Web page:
Use this URL to cite or link to this record in EThOS: http://ethos.bl.uk/OrderDetails.do?uin=uk.bl.ethos.660466
Title: Novel aspects of transferable resistance to beta-lactam antibiotics
Author: Payne, David John
Awarding Body: University of Edinburgh
Current Institution: University of Edinburgh
Date of Award: 1990
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Abstract:
Until 1983, third generation cephalosporins (3GC) were thought to be resistant to hydrolysis by all plasmid-mediated β-lactamases. However, TEM and SHV derived β-lactamases have recently evolved which can confer transferable resistance to 3GC. Six novel plasmid β-lactamases, which confer transferable resistance to 3GC have been identified and characterised. They have been compared directly to the other 3GC hydrolysing β-lactamases discovered elsewhere. The criteria implemented to distinguish these different β-lactamases were: Km and Vmax values for the hydrolysis of different substrates, molecular weight, isoelectric focusing point (pi) and susceptibility to inhibitors. The β-lactamases TEM-E1, TEM-E2, TEM-E3, and TEM-E4, were all TEM derived and, although they conferred a greater transferable resistance to ceftazidime than cefotaxime, they hydrolysed both these substrates with similar efficiencies. TEM-E2 was produced by an organism which was isolated in Liverpool in 1982 and is, consequently, the first example of transferable 3GC resistance. TEM-E3 was produced by clinical isolates from two different London hospitals, and found to be the same as IBM-10 which was discovered in the USA after the characterisation of TEM-E3. When ceftazidime was used as a selecting agent, TEM-E1 and TEM-E2, could be obtained spontaneously from a TEM-1 producing E.coli and, in the same way, TEM-E4 could be obtained from a TEM-2 producing organism. Utilising the same methodology a β-lactamase, which conferred transferable resistance to ceftazidime, was obtained from PSE-4, although such an enzyme has not yet been reported in clinical isolates. The fifth novel β-lactamase, E8825 (pi 7.9), was produced by an organism isolated in India which also produced TEM-1 and CAZ-6. This was the first example of transferable 3GC resistance in Asia and the first report of two transferable 3GC hydrolysing β-lactamases being encoded by the same plasmid. The characteristics of the sixth novel enzyme, DJP-1, suggest that it was originally an E.coli chromosomal β-lactamase. Analysis of this strain revealed that the β-lactamase (pi greater than 8.2) conferred transferable resistance to all β-lactam antibiotics and clavulanic acid. Finally, two novel methods for the isolation and purification of (3-lactamases were developed during these studies. Electro-dialysis of 0-lactamases from polyacrylamide gel allowed rapid purification of TEM-E2 from TEM-1. Fast Liquid Protein Chromatography (FPLC System) was employed to separate β-lactamase E882S from the other β-lactamases produced by the host strain. In addition it was illustrated that different β-lactam molecules can induce a variety of different β-lactamase satellite bands which can be visualized by isoelectric focusing. Moreover, it was also verified that these satellite bands were variants of the main β-lactamase protein.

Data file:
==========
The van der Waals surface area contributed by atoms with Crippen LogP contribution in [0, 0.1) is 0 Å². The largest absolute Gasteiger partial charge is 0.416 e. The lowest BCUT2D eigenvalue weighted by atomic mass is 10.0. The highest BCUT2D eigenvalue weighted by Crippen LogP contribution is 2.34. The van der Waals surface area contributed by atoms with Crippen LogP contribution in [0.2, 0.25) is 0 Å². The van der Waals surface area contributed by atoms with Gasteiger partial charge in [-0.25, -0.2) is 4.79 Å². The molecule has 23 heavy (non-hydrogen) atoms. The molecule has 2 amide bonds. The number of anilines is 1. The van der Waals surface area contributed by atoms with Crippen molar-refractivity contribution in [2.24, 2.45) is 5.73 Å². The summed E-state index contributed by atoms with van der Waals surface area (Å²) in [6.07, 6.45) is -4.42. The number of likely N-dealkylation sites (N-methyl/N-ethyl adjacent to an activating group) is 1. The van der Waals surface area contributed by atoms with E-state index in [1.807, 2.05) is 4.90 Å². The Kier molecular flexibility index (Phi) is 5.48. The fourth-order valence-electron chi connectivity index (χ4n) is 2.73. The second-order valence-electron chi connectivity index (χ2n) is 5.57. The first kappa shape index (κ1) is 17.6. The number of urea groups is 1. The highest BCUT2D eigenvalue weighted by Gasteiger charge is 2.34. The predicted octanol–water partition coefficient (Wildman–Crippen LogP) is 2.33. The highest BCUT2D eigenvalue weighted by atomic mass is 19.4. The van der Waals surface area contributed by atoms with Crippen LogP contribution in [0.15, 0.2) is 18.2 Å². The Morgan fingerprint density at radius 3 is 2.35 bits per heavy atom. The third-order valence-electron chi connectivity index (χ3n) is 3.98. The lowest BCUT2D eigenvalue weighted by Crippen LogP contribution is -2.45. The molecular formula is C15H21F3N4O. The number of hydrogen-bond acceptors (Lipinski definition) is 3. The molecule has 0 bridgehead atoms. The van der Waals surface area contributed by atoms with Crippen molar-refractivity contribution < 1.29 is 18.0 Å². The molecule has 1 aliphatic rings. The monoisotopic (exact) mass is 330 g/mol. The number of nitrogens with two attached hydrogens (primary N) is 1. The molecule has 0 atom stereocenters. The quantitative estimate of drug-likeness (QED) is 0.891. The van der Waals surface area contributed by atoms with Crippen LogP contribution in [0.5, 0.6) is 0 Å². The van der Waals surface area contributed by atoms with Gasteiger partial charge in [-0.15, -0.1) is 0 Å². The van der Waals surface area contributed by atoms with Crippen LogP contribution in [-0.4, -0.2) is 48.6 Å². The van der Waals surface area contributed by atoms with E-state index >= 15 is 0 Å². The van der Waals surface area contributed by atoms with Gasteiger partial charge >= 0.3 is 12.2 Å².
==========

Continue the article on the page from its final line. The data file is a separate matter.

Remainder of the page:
Supervisor: Not available Sponsor: Not available
Qualification Name: Thesis (Ph.D.) Qualification Level: Doctoral
EThOS ID: uk.bl.ethos.660466  DOI: Not available
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